people in the streets

Almost quarter of a million young people in Portugal at risk of poverty/ social exclusion

Youth unemployment in Portugal running at 19%

Just as the country is being flooded with jubilant young people from almost every country of the world, Portugal’s contemporary database (Pordata) has delivered a touch of irony: this week’s Roman Catholic fest is taking place in a country where almost a quarter of a million young people are living extremely difficult lives – either at risk of poverty or social exclusion, or essentially already there.

The official figure for Portuguese young people at risk is 246,000 – only 25,000 of whom receive the social subsidy for inclusion, and only 5,000 of whom are receiving unemployment benefit.

The snapshot revealed by Pordata shows that the youngest workers receive the least pay. The average salary for 18-24-year-olds in 2022, for example was €948.80 gross. According to reports, that is 27% less (€345.30) than the national average. Young people living in the metropolitan area of Lisbon earn the most (€1,035.60 average), but this still puts them at a clear disadvantage versus other workers’ salaries in the same region (earning an average of another €527.20.

In a European context, Portugal is the country where young people earn the 2nd lowest salaries of the bloc: roughly 36% less than young people earning in the other 27 member States.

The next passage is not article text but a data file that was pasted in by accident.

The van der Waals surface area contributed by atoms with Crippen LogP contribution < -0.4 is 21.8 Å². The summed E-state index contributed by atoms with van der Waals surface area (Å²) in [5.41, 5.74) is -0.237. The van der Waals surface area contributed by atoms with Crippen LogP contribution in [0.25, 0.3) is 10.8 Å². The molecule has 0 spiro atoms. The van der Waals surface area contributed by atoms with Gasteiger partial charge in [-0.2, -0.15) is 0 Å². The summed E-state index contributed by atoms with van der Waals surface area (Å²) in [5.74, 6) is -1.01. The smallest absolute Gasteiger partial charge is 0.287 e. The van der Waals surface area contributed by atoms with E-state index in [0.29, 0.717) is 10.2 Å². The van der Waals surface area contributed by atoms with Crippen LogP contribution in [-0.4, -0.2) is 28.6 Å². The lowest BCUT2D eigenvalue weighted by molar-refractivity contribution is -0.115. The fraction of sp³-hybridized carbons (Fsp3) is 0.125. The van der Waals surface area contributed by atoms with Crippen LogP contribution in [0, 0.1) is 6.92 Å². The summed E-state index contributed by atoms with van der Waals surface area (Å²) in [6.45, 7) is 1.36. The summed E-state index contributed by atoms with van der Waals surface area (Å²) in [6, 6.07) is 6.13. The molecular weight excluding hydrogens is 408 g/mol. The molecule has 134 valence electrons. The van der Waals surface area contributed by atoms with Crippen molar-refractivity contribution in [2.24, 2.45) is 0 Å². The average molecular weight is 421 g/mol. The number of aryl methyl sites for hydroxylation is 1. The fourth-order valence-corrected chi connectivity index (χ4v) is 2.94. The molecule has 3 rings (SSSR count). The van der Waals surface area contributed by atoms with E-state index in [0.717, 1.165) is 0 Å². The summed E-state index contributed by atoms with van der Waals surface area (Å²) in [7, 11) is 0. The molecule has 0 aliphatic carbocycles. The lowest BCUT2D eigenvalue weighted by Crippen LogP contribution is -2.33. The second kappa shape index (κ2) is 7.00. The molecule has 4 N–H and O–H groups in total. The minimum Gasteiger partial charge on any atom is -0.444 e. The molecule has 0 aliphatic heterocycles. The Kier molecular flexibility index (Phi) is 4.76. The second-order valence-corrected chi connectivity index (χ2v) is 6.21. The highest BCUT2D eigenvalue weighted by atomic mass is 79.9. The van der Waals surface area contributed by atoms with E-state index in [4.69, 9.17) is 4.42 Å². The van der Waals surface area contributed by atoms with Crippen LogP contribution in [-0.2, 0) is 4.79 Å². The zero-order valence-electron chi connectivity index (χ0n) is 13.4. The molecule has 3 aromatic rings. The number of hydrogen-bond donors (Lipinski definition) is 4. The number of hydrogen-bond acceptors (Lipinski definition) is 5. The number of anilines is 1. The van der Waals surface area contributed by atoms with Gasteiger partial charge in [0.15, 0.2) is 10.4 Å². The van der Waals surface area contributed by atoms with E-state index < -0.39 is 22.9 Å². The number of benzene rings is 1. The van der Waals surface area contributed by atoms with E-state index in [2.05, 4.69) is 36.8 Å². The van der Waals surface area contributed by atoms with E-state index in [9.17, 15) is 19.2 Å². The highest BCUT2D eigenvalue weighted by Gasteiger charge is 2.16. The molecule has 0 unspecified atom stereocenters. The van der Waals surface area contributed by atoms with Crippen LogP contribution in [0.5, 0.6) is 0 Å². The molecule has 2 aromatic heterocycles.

When it comes to university qualifications, 30% of the youth in Portugal have degrees, while another 60% have completed the 12 years of obligatory education. But even so, only 30% of the country’s youth are considered to be “active in the job market”. This is because 57% are employed on precarious, short-term contracts, and 19% are without work. Any discrepancy between the 19% without work, and those receiving unemployment benefit, comes because unemployment benefit is only paid for a short-term.

Pordata’s findings continue with the dismal 95% statistic, relating to the numbers of young people who remain living with their parents (because of the cost of living/ lack of affordable accommodation/ low salaries) until their 30s.

In 2004, this percentage stood at (only) 84%.

Says Correio da Manhã today, Portugal is the 4th country in the European Union with the most young people still living ‘at home.

SIC Notícias refers to the comment by Chairman of the Board of Directors and the Executive Committee of the Francisco Manuel dos Santos Foundation (FFMS), Gonçalo Saraiva Martins, who explains that “in the last decade, there has been a very large increase in housing prices and a decrease in supply. Faced with a scenario of precarious jobs, poorly paid jobs, and a very large increase in housing prices, it is evident that the number of young people living with their parents increases and the ability of young people to leave home early decreases”.

It is not through want of qualifications. These, comparatively speaking, are high in Portugal, it is simply that there are not the opportunities available once young people gain these qualifications, hence the reason so many emigrate.

“The country offers training opportunities, which young people take advantage of, but it then cannot offer opportunities in the labour market”, explains Saraiva Martins.

The quandary is tied to the failure of successive governments to create housing policies directed at young people. It’s not a failure that shows any signs of being adequately corrected.

On the plus side, the statistics reveal that ”practically half (48%)” of Portugal’s young people do not drink alcohol; 88% do not smoke; more than a third engage in physical exercise at least four times a week – and seven out of 10 consider themselves to be Catholic.

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